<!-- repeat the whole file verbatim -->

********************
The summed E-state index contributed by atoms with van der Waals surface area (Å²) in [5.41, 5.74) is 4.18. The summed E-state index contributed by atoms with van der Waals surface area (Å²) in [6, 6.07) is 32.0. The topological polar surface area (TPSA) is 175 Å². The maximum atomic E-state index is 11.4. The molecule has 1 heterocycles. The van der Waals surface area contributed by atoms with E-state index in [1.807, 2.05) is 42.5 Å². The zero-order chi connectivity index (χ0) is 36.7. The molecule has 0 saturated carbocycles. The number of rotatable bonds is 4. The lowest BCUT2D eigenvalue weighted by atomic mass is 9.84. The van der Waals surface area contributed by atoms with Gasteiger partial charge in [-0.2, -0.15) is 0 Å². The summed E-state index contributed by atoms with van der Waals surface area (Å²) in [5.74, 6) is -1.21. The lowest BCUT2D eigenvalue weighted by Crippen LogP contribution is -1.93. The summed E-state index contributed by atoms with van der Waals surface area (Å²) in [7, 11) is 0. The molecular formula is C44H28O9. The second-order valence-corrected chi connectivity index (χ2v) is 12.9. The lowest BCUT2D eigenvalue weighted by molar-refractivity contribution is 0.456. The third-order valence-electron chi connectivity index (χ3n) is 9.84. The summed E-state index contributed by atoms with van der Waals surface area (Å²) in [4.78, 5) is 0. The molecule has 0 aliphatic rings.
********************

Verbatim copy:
The summed E-state index contributed by atoms with van der Waals surface area (Å²) in [5.41, 5.74) is 4.18. The summed E-state index contributed by atoms with van der Waals surface area (Å²) in [6, 6.07) is 32.0. The topological polar surface area (TPSA) is 175 Å². The maximum atomic E-state index is 11.4. The molecule has 1 heterocycles. The van der Waals surface area contributed by atoms with E-state index in [1.807, 2.05) is 42.5 Å². The zero-order chi connectivity index (χ0) is 36.7. The molecule has 0 saturated carbocycles. The number of rotatable bonds is 4. The lowest BCUT2D eigenvalue weighted by atomic mass is 9.84. The van der Waals surface area contributed by atoms with Gasteiger partial charge in [-0.2, -0.15) is 0 Å². The summed E-state index contributed by atoms with van der Waals surface area (Å²) in [5.74, 6) is -1.21. The lowest BCUT2D eigenvalue weighted by Crippen LogP contribution is -1.93. The summed E-state index contributed by atoms with van der Waals surface area (Å²) in [7, 11) is 0. The molecular formula is C44H28O9. The second-order valence-corrected chi connectivity index (χ2v) is 12.9. The lowest BCUT2D eigenvalue weighted by molar-refractivity contribution is 0.456. The third-order valence-electron chi connectivity index (χ3n) is 9.84. The summed E-state index contributed by atoms with van der Waals surface area (Å²) in [4.78, 5) is 0. The molecule has 0 aliphatic rings.